# Seperable Differential equation

• Jun 9th 2010, 03:04 PM
Hibachi
Seperable Differential equation
Hey, I got stuck on the following differential equation. Given $\displaystyle y = 0$ when $\displaystyle x = 2$, solve $\displaystyle \dfrac{x}{y}\cdot\dfrac{dx}{dy} = \dfrac{x^2+1}{y^2+1}$.

I can't separate the variables and I couldn't turn it into a form that I can take an integrating factor.
• Jun 9th 2010, 03:33 PM
Ok I'll separate the variables for you...

$\displaystyle \dfrac{x}{y}\cdot\dfrac{dx}{dy} = \dfrac{x^2+1}{y^2+1}$

$\displaystyle => \dfrac{x}{x^2 + 1}dx = \dfrac{y}{y^2+1} dy$

• Jun 9th 2010, 03:55 PM
Hibachi
Quote:

Ok I'll separate the variables for you...

$\displaystyle \dfrac{x}{y}\cdot\dfrac{dx}{dy} = \dfrac{x^2+1}{y^2+1}$

$\displaystyle => \dfrac{x}{x^2 + 1}dx = \dfrac{y}{y^2+1} dy$

So $\displaystyle \int\dfrac{x}{x^2 + 1}dx = \int\dfrac{y}{y^2+1} dy$

$\displaystyle \therefore \;\;\; \dfrac{1}{2}\log(x^2+1) = \dfrac{1}{2}\log(y^2+1)+C$

when $\displaystyle y = 0$, $\displaystyle x = 2$

$\displaystyle \therefore \;\;\; \dfrac{1}{2}\log(3) = C$

$\displaystyle \therefore \;\;\; \dfrac{1}{2}\log(x^2+1) = \dfrac{1}{2}\log(y^2+1)+\log\sqrt{3}.$

The question said in the begening express teh solution as an implicit equation relating $\displaystyle x$ and $\displaystyle y$. That's the way it already is, right?
• Jun 9th 2010, 04:31 PM
craig
Quote:

Originally Posted by Hibachi
So $\displaystyle \int\dfrac{x}{x^2 + 1}dx = \int\dfrac{y}{y^2+1} dy$

$\displaystyle \therefore \;\;\; \dfrac{1}{2}\log(x^2+1) = \dfrac{1}{2}\log(y^2+1)+C$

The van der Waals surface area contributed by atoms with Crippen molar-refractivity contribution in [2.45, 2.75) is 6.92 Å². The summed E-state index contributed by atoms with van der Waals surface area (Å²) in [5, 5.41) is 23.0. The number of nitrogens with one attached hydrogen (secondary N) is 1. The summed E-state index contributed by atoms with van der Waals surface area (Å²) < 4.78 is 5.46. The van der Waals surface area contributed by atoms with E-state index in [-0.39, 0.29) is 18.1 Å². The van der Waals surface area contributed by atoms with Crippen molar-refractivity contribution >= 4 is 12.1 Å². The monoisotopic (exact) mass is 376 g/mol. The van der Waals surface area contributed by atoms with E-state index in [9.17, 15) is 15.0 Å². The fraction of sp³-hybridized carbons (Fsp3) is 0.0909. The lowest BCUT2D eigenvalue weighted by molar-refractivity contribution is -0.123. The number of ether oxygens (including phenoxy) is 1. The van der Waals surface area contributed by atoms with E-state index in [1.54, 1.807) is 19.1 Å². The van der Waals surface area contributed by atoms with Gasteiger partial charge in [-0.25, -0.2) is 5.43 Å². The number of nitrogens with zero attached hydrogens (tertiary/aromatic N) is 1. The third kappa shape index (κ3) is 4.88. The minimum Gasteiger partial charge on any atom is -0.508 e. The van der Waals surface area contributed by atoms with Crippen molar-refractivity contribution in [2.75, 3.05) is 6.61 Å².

when $\displaystyle y = 0$, $\displaystyle x = 2$

$\displaystyle \therefore \;\;\; \dfrac{1}{2}\log(3) = C$

$\displaystyle \therefore \;\;\; \dfrac{1}{2}\log(x^2+1) = \dfrac{1}{2}\log(y^2+1)+\log\sqrt{3}.$

The question said in the begening express teh solution as an implicit equation relating $\displaystyle x$ and $\displaystyle y$. That's the way it already is, right?

Yes :)
• Jun 10th 2010, 03:09 AM
Quote:

Originally Posted by Hibachi
So $\displaystyle \int\dfrac{x}{x^2 + 1}dx = \int\dfrac{y}{y^2+1} dy$

$\displaystyle \therefore \;\;\; \dfrac{1}{2}\log(x^2+1) = \dfrac{1}{2}\log(y^2+1)+C$

when $\displaystyle y = 0$, $\displaystyle x = 2$

$\displaystyle \therefore \;\;\; \dfrac{1}{2}\log(3) = C$

$\displaystyle \therefore \;\;\; \dfrac{1}{2}\log(x^2+1) = \dfrac{1}{2}\log(y^2+1)+\log\sqrt{3}.$

The question said in the begening express teh solution as an implicit equation relating $\displaystyle x$ and $\displaystyle y$. That's the way it already is, right?

It's the right method yes but I think it should be $\displaystyle \log(5)$ should it not? Since the $\displaystyle x$ is squared.
• Jun 10th 2010, 09:42 AM
Hibachi
Quote:

It's the right method yes but I think it should be $\displaystyle \log(5)$ should it not? Since the $\displaystyle x$ is squared.